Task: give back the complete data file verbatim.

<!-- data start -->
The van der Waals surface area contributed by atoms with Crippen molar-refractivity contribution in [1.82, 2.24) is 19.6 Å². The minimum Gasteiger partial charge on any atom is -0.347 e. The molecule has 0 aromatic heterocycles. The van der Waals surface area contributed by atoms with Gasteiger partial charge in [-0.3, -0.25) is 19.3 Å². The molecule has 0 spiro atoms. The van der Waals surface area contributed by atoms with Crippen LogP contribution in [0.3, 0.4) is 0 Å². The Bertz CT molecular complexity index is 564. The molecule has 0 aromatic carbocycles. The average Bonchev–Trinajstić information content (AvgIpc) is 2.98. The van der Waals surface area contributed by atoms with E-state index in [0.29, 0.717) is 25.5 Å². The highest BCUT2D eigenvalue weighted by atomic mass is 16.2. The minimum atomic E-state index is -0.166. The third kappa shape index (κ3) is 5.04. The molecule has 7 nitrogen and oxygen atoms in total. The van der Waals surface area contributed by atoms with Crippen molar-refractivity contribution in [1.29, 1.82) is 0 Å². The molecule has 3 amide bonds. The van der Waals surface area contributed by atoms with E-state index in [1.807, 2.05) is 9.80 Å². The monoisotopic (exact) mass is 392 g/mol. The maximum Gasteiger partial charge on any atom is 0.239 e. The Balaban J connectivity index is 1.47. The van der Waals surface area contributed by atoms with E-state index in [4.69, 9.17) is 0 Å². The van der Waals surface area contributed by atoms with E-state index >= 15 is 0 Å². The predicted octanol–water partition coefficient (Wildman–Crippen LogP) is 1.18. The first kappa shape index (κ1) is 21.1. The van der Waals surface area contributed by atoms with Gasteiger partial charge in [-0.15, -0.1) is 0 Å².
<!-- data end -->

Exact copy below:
The van der Waals surface area contributed by atoms with Crippen molar-refractivity contribution in [1.82, 2.24) is 19.6 Å². The minimum Gasteiger partial charge on any atom is -0.347 e. The molecule has 0 aromatic heterocycles. The van der Waals surface area contributed by atoms with Gasteiger partial charge in [-0.3, -0.25) is 19.3 Å². The molecule has 0 spiro atoms. The van der Waals surface area contributed by atoms with Crippen LogP contribution in [0.3, 0.4) is 0 Å². The Bertz CT molecular complexity index is 564. The molecule has 0 aromatic carbocycles. The average Bonchev–Trinajstić information content (AvgIpc) is 2.98. The van der Waals surface area contributed by atoms with E-state index in [0.29, 0.717) is 25.5 Å². The highest BCUT2D eigenvalue weighted by atomic mass is 16.2. The minimum atomic E-state index is -0.166. The third kappa shape index (κ3) is 5.04. The molecule has 7 nitrogen and oxygen atoms in total. The van der Waals surface area contributed by atoms with Crippen molar-refractivity contribution in [1.29, 1.82) is 0 Å². The molecule has 3 amide bonds. The van der Waals surface area contributed by atoms with E-state index in [1.807, 2.05) is 9.80 Å². The monoisotopic (exact) mass is 392 g/mol. The maximum Gasteiger partial charge on any atom is 0.239 e. The Balaban J connectivity index is 1.47. The van der Waals surface area contributed by atoms with E-state index in [4.69, 9.17) is 0 Å². The van der Waals surface area contributed by atoms with E-state index >= 15 is 0 Å². The predicted octanol–water partition coefficient (Wildman–Crippen LogP) is 1.18. The first kappa shape index (κ1) is 21.1. The van der Waals surface area contributed by atoms with Gasteiger partial charge in [-0.15, -0.1) is 0 Å².